A new study by Umati Initiative -- a project by iHub Research, World policy Institute and Ushahidi -- indicates that Mashada.com is a major online forum used by Kenyans in spreading hate speech.
According to Umati Initiative, which is also carrying out a study on the effect of hate speech online, its initial results indicate that Kenyans are attacking each other online on the basis of tribe, gender, religion, politics and sexual orientation.
“Anecdotal evidence from the 2007/2008 cycle suggested that online media played a major role in the post election violence period. However, with no systematic monitoring of the online space at that time, we could not therefore track the trends,” the report said.
“This time around, we wanted to ensure that we captured the trending topics phrases and sentiments online well in advance of the election.”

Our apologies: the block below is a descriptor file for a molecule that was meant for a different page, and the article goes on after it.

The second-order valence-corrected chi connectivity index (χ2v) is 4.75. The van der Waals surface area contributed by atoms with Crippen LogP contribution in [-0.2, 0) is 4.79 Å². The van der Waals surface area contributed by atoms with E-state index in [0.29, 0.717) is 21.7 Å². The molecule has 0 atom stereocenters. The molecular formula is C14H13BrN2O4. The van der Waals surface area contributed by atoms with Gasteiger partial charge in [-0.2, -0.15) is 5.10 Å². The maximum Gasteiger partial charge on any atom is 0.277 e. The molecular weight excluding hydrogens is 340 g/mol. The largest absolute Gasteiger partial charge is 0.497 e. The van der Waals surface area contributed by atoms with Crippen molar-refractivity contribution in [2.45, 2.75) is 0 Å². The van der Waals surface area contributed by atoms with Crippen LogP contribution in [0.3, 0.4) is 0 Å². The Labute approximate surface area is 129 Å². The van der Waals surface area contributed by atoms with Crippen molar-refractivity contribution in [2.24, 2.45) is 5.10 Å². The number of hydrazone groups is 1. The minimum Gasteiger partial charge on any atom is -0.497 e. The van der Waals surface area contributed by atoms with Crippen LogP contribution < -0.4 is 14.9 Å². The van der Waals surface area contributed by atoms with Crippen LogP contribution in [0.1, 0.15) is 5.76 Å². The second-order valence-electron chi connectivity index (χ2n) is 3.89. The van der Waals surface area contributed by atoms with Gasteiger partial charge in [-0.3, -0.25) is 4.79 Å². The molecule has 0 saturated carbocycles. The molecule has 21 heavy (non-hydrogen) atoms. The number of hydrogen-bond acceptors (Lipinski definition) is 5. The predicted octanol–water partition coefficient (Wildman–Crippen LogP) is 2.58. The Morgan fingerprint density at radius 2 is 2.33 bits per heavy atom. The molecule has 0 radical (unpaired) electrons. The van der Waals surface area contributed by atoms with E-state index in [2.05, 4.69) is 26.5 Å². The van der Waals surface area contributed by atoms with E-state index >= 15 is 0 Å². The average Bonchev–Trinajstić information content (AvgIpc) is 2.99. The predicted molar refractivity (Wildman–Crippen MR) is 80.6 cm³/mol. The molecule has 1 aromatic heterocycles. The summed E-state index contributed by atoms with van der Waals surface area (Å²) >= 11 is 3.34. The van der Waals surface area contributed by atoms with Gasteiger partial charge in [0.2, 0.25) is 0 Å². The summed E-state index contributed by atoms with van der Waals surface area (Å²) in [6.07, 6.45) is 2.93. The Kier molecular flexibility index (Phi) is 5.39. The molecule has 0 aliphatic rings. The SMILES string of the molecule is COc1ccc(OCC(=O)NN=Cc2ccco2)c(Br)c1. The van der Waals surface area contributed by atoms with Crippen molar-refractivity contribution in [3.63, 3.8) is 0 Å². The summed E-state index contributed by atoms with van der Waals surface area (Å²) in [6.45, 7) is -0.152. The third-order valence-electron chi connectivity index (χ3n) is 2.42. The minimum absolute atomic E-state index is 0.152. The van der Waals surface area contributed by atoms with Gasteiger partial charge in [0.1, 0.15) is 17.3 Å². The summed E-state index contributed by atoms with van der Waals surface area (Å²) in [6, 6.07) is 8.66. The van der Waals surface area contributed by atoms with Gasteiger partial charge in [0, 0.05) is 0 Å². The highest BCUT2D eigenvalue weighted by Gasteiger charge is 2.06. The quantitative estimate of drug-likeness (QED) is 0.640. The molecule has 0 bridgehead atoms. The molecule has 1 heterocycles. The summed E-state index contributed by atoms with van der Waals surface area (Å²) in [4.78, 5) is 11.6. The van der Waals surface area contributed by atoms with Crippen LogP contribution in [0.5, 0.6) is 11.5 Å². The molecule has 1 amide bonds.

Prof. Susan Benesch of the World Policy Institute and American University in Washington DC, further warns that hate speech online has potential to escalate election violence.
The shutdown of Mashada forums, known for bringing people of various political views together, is however expected to elicit acrimony from human rights groups who are likely to perceive the action as a clampdown on the freedom of expression and information.
Already, a Nairobi-based lawyer has questioned the legality of online monitoring by the government, saying the Communications Commission of Kenya (CCK) and the Ministry of Information and Communication lacked legal backing, a fact confirmed by the director of public communications and secretary of the national steering committee on media monitoring Mary Ombara.
Ombara had however maintained that anarchy could not be allowed on social media and that the committee was tackling hate speech using the National Cohesion and Integration Act.
Once the Umati Initiative is complete, the iHub project is expected to be the world’s first collection of hate speech archives and data.
The government in the meantime says it is organising training for journalists to sensitise them on the importance of hate speech, in-depth research and interpretation of opinion polls in the run up to the March 4 general election.